Supreme Court makes homosexuality legal

The Supreme Court in a landmark judgment partially struck down Section 377 of the Criminal Procedure Code (CrPC) that criminalised homosexuality. 

A five-judge Constitution bench of the Supreme Court today unanimously pronounced the verdict striking down part Section 377 of the 158-year-old law which criminalised consensual unnatural sex.
A bench headed by Chief Justice of India Dipak Misra comprising Rohinton Nariman, A M Khanwilkar, D Y Chandrachud and Indu Malhotra pronounced the verdict. 
While pronouncing the verdict, CJI Misra said, "Sans identity the name only remains a plain factor. Emphasis is laid on the identity of a person. The sustenance of identity is the pillar of life."
"I am what I am so take me as I am. No one can escape who they are,” said CJI.
Calling the Section 377 irrational and arbitrary, the CJI also said that the LGBTQ community enjoys same rights as other citizens under the Constitution.
The apex court also said that the judgment will be considered in all pending prosecutions.
"Denial of self-expression is like death. Social morality cannot violate the rights of even one single individual. Sexual orientation is natural and people have no control on it," Misra added. 
He also said that any discrimination on basis of sexual orientation amounts to a violation of fundamental rights.
The apex court, however, said other aspects of Section 377 of IPC dealing with unnatural sex with animals and children shall remain in force.
Justice Nariman in his concurring judgements said that homosexuality was not a mental disorder or a disease.
"Persons who are homosexual have a fundamental right to live with dignity," Nariman said.
"Centre must give wide publicity of its verdict to put to end the social stigma associated with homosexuality," he added.
Saying that individual liberty is the soul of the constitution, Justice DY Chandrachud observed, "Section 377 is a colonial legacy and it continued in the law book even after independence."
Justice Indu Malhotra, in her judgement, said, "LGBT deserves protection of law and not punishment."
"Society owes an apology to the LGBTQ community for the years of stigma imposed on them and being denied equal rights," she added.
The apex court also said that the above verdict is just the first step in decriminalising the Section 377.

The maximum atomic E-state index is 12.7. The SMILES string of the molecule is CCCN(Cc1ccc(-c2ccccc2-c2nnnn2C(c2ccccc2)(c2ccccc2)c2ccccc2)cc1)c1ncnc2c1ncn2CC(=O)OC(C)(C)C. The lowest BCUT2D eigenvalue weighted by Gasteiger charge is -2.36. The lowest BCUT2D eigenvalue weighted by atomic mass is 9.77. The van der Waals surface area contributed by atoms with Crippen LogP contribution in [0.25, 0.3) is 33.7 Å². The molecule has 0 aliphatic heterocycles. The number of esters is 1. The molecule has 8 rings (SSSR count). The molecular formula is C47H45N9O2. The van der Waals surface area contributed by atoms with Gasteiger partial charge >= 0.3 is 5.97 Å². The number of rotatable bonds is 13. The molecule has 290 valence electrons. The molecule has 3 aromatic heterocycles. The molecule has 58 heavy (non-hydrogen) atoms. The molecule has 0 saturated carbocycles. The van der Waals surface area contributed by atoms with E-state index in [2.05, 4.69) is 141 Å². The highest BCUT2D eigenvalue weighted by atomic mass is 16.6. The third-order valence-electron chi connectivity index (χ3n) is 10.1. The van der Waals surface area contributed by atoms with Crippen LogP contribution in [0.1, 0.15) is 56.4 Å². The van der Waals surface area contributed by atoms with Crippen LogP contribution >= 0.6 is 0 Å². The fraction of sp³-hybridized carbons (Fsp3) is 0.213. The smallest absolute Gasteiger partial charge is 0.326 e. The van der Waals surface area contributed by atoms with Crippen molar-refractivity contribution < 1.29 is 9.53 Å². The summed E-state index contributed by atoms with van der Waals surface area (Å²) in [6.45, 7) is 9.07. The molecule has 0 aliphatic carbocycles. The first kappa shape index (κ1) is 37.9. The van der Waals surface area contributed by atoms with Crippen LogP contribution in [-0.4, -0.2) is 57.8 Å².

Section 377 refers to 'unnatural offences' and says whoever voluntarily has carnal intercourse against the order of nature with any man, woman or animal shall be punished with imprisonment for life, or with imprisonment of either description for a term which may extend to 10 years, and shall also be liable to pay a fine.
The historic judgement came on a batch of writ petitions filed by dancer Navtej Jauhar, journalist Sunil Mehra, chef Ritu Dalmia, hoteliers Aman Nath and Keshav Suri and business executive Ayesha Kapur and 20 former and current students of the IITs.
They had sought decriminalisation of consensual sex between two consenting adults of the same sex by declaring Section 377 illegal and unconstitutional.
The issue was first raised by the NGO, Naaz Foundation, which approached the Delhi High Court in 2001.
The Delhi High Court had in 2009 decriminalised sex between consenting adults of the same gender by holding the penal provision as "illegal".
This high court judgement was overturned in 2013 by the apex court which also dismissed the review plea against which the curative petitions were filed which are pending.
The writ petitions were opposed by Apostolic Alliance of Churches and Utkal Christian Association and some other NGOs and individuals, including Suresh Kumar Kaushal.
India now is among the group of countries that includes as Australia, The Netherlands, US, Belgium, Canada, Spain, South Africa, Norway, Sweden, Iceland, Portugal, Argentina, Denmark, Uruguay, France, Brazil, England, Scotland, Finland, Luxembourg, Ireland, Greenland, Columbia, New Zealand, Germany and Malta, where gay sex is legal.